Best Practice: Zeelandia
Every month, the Embassy presents an example of succesful Ukrainian and Dutch cooperation in business. This month features SC Zeelandia.
Introduction to the company
SC Zeelandia is 100% subsidiary of Zeelandia H.J. Doeleman b.v. (the Netherlands), one of the world leading producer of ingredients for bread and confectionary industries. Acting in more than 70 countries of the world, Zeelandia develops and offers to customers innovative products that help bakers and confectioners to produce high quality competitive and added value products.
Entering Ukrainian market was part of the global Zeelandia strategy about the expansion its presence worldwide. This was first time in Zeelandia history, when local office was established without local partners or agents. Instead team of young and motivated specialists created the company. This became possible due to cooperation with one of the established Dutch consulting companies and consultations with the Embassy in Kiev.
Acting on the Ukrainian market since 2003 SC Zeelandia produces and delivers its products for industrial bread and confectionary factories, supermarket chains as well as to SME companies and even HORECA.
Activities of Zeelandia in Ukraine go far beyond borders of business. It is our passion and believe, that we can make much more by investing part of our profit in development of society. Charity and social projects are initiated by the company for improving lives of people next to us and for those who need our help.
According to the preliminary business plan, SC Zeelandia in Ukraine had to reach its breakeven in two years and to pay back initial investments within 5 years after establishment. In fact, the breakeven was achieved at the end of the first year of operations on the local market. Since that moment, the company shows stabile development and sound profitability.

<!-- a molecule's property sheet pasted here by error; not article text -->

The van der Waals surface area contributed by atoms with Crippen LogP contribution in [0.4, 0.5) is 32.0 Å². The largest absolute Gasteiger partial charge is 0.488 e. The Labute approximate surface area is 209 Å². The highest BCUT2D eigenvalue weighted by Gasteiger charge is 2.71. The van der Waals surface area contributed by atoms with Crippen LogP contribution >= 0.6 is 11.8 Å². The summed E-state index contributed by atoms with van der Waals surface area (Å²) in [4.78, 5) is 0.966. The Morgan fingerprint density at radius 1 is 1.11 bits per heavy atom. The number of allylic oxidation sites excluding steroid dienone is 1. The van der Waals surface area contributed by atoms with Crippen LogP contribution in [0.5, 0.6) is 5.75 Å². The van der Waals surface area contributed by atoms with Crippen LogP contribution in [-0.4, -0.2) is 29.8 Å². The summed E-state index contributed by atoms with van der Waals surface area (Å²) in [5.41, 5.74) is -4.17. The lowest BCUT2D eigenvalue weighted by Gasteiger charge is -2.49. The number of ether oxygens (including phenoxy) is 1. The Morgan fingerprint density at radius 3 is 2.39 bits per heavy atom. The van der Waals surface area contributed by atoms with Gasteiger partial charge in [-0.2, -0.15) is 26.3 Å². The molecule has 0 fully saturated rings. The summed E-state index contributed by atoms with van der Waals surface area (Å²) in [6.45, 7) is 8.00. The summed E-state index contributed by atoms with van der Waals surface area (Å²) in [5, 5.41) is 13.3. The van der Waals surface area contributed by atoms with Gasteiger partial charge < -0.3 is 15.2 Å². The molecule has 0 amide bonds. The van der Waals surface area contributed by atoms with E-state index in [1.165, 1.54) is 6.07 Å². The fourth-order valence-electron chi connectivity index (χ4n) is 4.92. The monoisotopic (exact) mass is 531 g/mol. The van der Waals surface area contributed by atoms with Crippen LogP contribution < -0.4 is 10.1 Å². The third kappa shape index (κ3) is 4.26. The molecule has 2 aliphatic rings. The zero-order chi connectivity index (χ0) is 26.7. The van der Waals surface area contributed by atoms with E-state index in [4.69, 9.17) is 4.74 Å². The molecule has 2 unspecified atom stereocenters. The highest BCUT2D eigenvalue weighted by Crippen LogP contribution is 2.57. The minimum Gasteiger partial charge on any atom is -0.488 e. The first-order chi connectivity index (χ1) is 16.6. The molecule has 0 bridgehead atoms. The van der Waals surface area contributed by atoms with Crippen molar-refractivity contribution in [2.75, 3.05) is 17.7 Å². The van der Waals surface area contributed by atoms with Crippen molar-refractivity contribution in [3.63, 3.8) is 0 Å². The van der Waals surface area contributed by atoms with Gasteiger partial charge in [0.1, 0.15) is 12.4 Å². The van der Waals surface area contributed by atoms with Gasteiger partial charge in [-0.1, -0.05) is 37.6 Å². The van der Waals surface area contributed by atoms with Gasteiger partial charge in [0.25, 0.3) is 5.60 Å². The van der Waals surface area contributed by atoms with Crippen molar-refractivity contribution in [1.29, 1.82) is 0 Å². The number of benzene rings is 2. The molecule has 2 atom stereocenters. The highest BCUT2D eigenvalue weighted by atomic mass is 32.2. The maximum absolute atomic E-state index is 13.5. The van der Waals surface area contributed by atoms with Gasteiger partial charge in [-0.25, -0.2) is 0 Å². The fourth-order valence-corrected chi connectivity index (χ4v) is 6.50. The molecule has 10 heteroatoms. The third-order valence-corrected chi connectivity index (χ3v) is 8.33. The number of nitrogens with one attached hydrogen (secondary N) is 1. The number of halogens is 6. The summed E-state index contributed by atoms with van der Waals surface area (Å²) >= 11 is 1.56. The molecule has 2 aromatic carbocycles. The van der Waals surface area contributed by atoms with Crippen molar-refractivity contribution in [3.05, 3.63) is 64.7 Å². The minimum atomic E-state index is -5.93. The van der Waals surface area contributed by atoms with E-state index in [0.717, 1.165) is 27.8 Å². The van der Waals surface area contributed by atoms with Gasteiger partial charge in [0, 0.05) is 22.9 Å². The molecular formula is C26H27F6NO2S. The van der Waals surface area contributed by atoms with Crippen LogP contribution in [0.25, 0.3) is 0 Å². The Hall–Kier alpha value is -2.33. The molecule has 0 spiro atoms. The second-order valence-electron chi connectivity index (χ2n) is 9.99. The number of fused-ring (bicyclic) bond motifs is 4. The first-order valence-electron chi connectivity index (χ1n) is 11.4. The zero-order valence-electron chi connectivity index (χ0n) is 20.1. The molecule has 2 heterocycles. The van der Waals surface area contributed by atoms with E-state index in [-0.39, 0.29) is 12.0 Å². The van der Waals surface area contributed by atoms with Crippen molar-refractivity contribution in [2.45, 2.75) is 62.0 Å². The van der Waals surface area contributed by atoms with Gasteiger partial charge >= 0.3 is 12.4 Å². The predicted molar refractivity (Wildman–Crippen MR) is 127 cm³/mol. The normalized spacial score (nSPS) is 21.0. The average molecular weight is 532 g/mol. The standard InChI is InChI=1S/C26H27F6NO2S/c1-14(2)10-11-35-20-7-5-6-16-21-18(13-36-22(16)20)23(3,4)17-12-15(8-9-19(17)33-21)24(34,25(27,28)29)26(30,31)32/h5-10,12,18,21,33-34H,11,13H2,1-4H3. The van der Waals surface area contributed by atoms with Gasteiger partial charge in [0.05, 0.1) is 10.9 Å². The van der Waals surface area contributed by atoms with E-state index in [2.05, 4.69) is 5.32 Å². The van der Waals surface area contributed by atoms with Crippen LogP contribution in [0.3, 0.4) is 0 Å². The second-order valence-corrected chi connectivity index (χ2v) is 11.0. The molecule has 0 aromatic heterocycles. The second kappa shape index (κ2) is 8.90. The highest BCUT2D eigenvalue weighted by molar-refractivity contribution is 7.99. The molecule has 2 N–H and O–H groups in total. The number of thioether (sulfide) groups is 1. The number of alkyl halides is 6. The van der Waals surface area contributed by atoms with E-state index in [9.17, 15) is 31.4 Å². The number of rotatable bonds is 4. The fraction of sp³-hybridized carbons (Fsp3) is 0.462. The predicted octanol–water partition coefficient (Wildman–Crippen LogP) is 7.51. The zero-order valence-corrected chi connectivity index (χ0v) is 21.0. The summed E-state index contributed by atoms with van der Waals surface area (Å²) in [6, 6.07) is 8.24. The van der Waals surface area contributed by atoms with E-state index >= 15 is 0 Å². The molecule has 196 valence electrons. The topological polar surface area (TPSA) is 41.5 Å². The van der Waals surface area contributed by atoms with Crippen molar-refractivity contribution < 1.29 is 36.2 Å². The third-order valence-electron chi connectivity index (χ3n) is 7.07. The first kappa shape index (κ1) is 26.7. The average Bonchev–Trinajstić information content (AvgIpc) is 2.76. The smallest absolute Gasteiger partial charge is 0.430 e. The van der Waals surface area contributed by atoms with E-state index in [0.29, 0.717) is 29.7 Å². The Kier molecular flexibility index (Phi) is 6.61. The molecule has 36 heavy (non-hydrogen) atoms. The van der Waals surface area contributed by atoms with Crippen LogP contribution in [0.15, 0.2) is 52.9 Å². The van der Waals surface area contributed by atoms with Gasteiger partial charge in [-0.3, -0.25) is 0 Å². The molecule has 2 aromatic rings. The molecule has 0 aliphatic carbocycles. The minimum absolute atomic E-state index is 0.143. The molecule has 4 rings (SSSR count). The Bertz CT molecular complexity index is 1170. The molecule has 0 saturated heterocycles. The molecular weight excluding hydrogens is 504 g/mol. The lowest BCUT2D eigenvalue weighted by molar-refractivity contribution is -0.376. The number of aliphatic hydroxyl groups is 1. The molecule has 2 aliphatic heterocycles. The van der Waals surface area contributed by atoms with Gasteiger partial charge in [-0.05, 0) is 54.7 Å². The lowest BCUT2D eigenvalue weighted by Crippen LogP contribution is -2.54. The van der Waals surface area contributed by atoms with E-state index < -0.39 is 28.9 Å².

Keys to success
The main factors that determine the success of Zeelandia in Ukraine are sharp business principles, enthusiastic and committed team, high level of trust between Dutch and Ukrainian offices.
Speaking about differences between Ukrainian and Dutch companies doing their business we can mention short term thinking of many local companies. It is also fact that despite large number of papers and documents produced in Ukraine they deserve very low level of rust and reliability. One should have proper controls of operations and support documentation with strong personal relations with both customers and suppliers.
As recommendation to the Dutch companies that are considering entering Ukrainian market we would strongly advice to go long term and full scale in the country, including investment in local production and reliable team of specialists. Keeping your principles despite circumstances is another important advice that is valid anywhere.
After DCFTA came in full power it opened us new opportunities both ways (import/export). It became easier and cheaper to import goods from EU but it is creating also unique possibilities of export products from Ukraine.
In spite of slow speed of reforms and rather high level of bureaucracy we pin our hopes on the improvement of the situation in the nearest future.